Biotech Strategy Blog

Commentary on Science, Innovation & New Products with a focus on Oncology, Hematology & Cancer Immunotherapy

Posts tagged ‘metastatic breast cancer’

Today the immunotherapy and related data flooding out of the annual meeting of the San Antonio Breast Cancer Symposium (SABCS) is pretty exciting!

Data was presented on a number of drugs including pembrolizumab, avelumab and atezolizumab, which put together with some recent publications, highlights some potentially exciting opportunities in this fast moving space.

Here, we explore the potential for checkpoint therapy combinations in TNBC, HER2 and even the ER+ subsets.  There’s a lot of new findings to take in and contemplate here.

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This last week saw the ASCO Breast Cancer Symposium in San Francisco, although very little caught my attention from a drug development point of view. Much of the attention seemed to be focused on surgery, genetic counselling and screening.

With the 2014 European Society of Medical Oncology (ESMO) conference in Madrid coming up fast in only 2 weeks time, it seems a good point to take a look at what’s on the slate there, since there are some important clinical trials being presented there with new data that we can expect to hear a lot more about.

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Companies mentioned: Roche/Genentech, GSK, Novartis, AstraZeneca, Medivation, Astellas
Drugs mentioned: Pertuzumab, trastuzumab, lapatinib, PI3K inhibitors, olaparib, enzalutamide

There are a couple of important breast cancer trials with data being presented for the first time at Madrid.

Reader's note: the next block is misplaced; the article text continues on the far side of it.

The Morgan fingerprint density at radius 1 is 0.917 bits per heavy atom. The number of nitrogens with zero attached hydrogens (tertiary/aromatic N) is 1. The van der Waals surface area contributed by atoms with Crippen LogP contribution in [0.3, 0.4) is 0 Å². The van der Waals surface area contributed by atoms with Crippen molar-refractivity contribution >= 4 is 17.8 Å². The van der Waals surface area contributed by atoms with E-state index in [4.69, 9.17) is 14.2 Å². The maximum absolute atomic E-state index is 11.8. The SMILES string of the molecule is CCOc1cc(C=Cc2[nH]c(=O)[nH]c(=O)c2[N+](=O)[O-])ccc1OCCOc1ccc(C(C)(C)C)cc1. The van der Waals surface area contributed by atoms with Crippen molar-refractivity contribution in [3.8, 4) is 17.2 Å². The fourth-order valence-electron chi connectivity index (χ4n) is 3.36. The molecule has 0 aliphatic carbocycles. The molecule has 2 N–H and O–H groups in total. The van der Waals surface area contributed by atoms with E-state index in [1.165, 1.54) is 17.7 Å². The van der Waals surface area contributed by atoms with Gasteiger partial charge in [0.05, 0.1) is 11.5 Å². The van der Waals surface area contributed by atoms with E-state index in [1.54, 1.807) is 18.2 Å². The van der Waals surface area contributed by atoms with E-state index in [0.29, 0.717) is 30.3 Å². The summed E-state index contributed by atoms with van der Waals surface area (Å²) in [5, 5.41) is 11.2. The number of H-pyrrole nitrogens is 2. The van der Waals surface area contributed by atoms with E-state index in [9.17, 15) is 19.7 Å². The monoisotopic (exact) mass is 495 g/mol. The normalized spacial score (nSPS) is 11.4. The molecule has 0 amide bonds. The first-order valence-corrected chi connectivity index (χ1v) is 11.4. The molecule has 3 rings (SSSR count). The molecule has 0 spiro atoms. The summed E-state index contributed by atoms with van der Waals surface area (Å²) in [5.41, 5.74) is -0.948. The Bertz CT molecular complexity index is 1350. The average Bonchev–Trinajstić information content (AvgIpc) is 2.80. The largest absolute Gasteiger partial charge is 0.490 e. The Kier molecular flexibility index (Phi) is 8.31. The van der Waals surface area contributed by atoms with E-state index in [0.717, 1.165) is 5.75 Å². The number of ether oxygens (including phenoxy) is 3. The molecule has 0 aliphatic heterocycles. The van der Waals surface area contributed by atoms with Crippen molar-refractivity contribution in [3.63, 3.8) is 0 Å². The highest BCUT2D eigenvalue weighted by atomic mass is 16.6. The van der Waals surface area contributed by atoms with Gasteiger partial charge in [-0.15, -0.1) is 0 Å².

Dr Richard Finn Source: UCLA

Dr Richard Finn Source: UCLA

At AACR this weekend, Dr Richard Finn (UCLA) presented the much anticipated front-line phase II data for Pfizer’s CDK4/6 inhibitor, palbociclib (palbo) plus letrozole versus letrozole alone in ER+ HER2- breast cancer.

The PALOMA series of trials are designed to show that adding a specific CDK inhibitor to an aromatase inhibitor enhances efficacy and improves outcomes.

There are three metastatic breast cancer trials in all, with PALOMA–1 being the phase II study while PALOMA–2 and –3 are phase III randomised controlled registration studies aimed at confirming the initial phase II results in combination with letrozole and fulvestrant, respectively. In addition, palbociclib is also being evaluated in combination with standard endocrine therapy (PENELOPE-B) for certain early-stage breast cancers.

In short, an analysis demonstrated that the primary endpoint of progression free survival (PFS) was met, but the overall survival (OS) data was not significant at the time of the analysis.

What does this does this data mean and in what context should we look at the results?

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